But at least the crude price would recover, which would be great for U.S. oil, if not so good for motorists. I guess the new president will have to choose who to please.
Asserting that “we must get it right”, Prime Minister Andrew Holness has urged utility regulators to take seriously their role in helping the Caribbean ease its dependence on oil and embrace technologies and renewables key to energy diversification.
The regulators’ role, he said, is linked to the creation of partnerships with investors who want returns, consumers and governments pushing for the economic development of their countries.
Holness was addressing the opening ceremony for the 14 Organisation Of Caribbean Utility Regulators (OOCUR) conference at the Secrets Resorts & Spa in Montego Bay, St James.
A variety of issues are set for discussion over three days by the more than 160 regional and international experts.
However, Holness, noting the importance of energy to the region’s development and the current high levels of dependence on oil, made it clear that the issue should be at the top of the agenda.
“Energy is clearly the mission-critical frontier,” he said, pointing to the role of Jamaica’s Office of Utilities Regulation (OUR) in helping Jamaica introduce liquefied natural gas (LNG) as part of the energy mix.
“The OUR approved the funding for the conversion of the Jamaica Public Service Bogue plant to enable the move from heavy dependence on oil to diversifying to LNG. I applaud the OUR in this regard for being a strong regulator and helping to make this move a reality – to take Jamaica on this new platform. This is a great example of collaboration among Government, regulator, and utility,” Holness added.
A shipment of LNG supplies arrived in Jamaica last week Saturday, and in two weeks, is expected to be in full use.
The prime minister emphasised that regulators have to take seriously their role in helping the Caribbean Community implement the Caribbean energy policy that was approved in 2013.
That policy promotes a shift in sustainable energy through increased use of renewable energy sources and energy efficiency, among other things.
“OOCUR, you have your work cut out for you as not only is Jamaica focused on diversifying its energy mix, so, too, is CARICOM, and we must get it right in the region. Access to affordable energy is a necessary requirement for addressing sustainable development in the region,” Holness said.
He also argued that while there is need for partnership with all stakeholders in the provision of utilities, the providers must insist on self-regulation to ensure that standards are upheld and service delivery is at a high quality.
Earlier, Albert Gordon, chairman of OOCUR, said the conference was happening at a time when regulation was becoming more important for sustainable development.
The conference schedule has placed heavy emphasis on renewable energy and investment.
Jamaica and many other small-island states of the Caribbean are heavy importers of oil, which increases their vulnerabilities to external shocks such as sharp oil price rises. Except for Trinidad and Tobago, the only net exporter of oil and natural gas, all other Caribbean countries are net oil importers.
“For importers other than Suriname, around 87 per cent of primary energy consumed is in the form of imported petroleum products. Imports are mostly diesel fuel for electricity generation, gasolene for transportation, and liquefied petroleum gas used as cooking gas in households,” experts noted in a paper titled ‘Caribbean Energy: Macro-Related Challenges’ released in March by the International Monetary Fund.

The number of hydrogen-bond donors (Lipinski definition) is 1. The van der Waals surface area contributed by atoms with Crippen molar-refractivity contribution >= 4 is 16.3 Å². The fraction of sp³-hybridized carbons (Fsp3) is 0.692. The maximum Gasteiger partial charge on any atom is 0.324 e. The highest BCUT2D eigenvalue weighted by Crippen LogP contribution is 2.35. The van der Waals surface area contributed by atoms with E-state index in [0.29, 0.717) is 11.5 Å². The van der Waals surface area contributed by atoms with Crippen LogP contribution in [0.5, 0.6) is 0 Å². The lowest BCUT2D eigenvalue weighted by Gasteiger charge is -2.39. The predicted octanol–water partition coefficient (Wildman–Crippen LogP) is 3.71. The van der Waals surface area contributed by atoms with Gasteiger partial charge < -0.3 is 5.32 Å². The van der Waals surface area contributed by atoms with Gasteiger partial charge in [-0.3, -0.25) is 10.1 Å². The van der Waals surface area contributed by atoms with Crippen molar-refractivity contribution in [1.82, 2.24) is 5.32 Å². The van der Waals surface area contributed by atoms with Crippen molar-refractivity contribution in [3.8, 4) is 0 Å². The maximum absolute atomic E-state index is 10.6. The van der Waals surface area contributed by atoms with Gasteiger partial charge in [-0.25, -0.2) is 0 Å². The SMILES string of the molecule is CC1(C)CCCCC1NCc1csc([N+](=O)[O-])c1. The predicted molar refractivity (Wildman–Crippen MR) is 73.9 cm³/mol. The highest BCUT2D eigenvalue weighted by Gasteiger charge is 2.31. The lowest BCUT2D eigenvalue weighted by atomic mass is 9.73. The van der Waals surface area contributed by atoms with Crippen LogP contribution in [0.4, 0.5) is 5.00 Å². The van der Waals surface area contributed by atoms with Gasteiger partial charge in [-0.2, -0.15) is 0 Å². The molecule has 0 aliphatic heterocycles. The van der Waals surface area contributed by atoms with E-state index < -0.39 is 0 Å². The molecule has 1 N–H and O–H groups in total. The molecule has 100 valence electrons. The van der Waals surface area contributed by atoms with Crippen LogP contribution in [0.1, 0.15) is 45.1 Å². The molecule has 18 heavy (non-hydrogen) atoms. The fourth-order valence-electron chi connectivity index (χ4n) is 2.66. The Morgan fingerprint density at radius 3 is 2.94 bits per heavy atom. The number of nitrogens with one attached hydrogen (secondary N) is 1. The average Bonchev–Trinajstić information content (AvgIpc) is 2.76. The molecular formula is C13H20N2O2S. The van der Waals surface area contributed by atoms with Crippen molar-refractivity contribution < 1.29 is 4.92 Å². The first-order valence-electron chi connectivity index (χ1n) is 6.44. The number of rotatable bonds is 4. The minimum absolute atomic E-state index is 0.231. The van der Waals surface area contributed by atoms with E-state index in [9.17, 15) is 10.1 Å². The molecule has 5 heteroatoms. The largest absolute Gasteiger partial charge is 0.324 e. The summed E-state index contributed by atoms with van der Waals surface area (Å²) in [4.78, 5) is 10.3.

This, they said, has led to consistently high electricity rates, which affects the competitiveness and development of CARICOM nations.
Governor of the Bank of Jamaica (BOJ) Brian Wynter and Financial Secretary Everton McFarlane have come out defending the costly ‘insurance’ Jamaica has taken out against oil prices as the expiration date nears and a new one is being prepared for Parliament’s approval.
Hedging is an investment position used to reduce substantial losses that could be incurred based on actual or perceived fluctuating developments.
Last year June, Jamaica entered an arrangement with Citibank, which covers the period from June 2015 to December 2016, and for which the bank has been paid approximately J$3.3 billion (US$27.9 million) in premiums. The arrangement involved three contracts.
Under the arrangement, Jamaica would get a payout if oil prices exceed US$66 per barrel. Up to yesterday, the West Texas Intermediate crude rate used under the hedge put the latest oil prices at US$51.60 per barrel.
McFarlane told Parliament’s Public Administration and Appropriations Committee (PAAC) yesterday that the Parliament would be approached to approve funds to extend the hedge as no provision was made in the 2016-2017 National Budget, approved in May.
“In the coming Supplementary Estimates, we are looking to find the resources so that we’re covered a longer period of time,” he said. He added in a Gleaner interview later that “the details as to the period to be covered and the level of coverage are to be finalised in short order.”
He said the resources would come from budgetary reallocations.
The BOJ Governor also noted that with just two months to go under the last contract, the number of barrels has been declining.
“We’re not covering the full monthly amount now. This is the tail end of what was being hedged over a year ago. It’s a little under 200,000 barrels per month, whereas when you’re covering (fully), you’d be up there at about 700,000 or 800,000 barrels per month,” he said.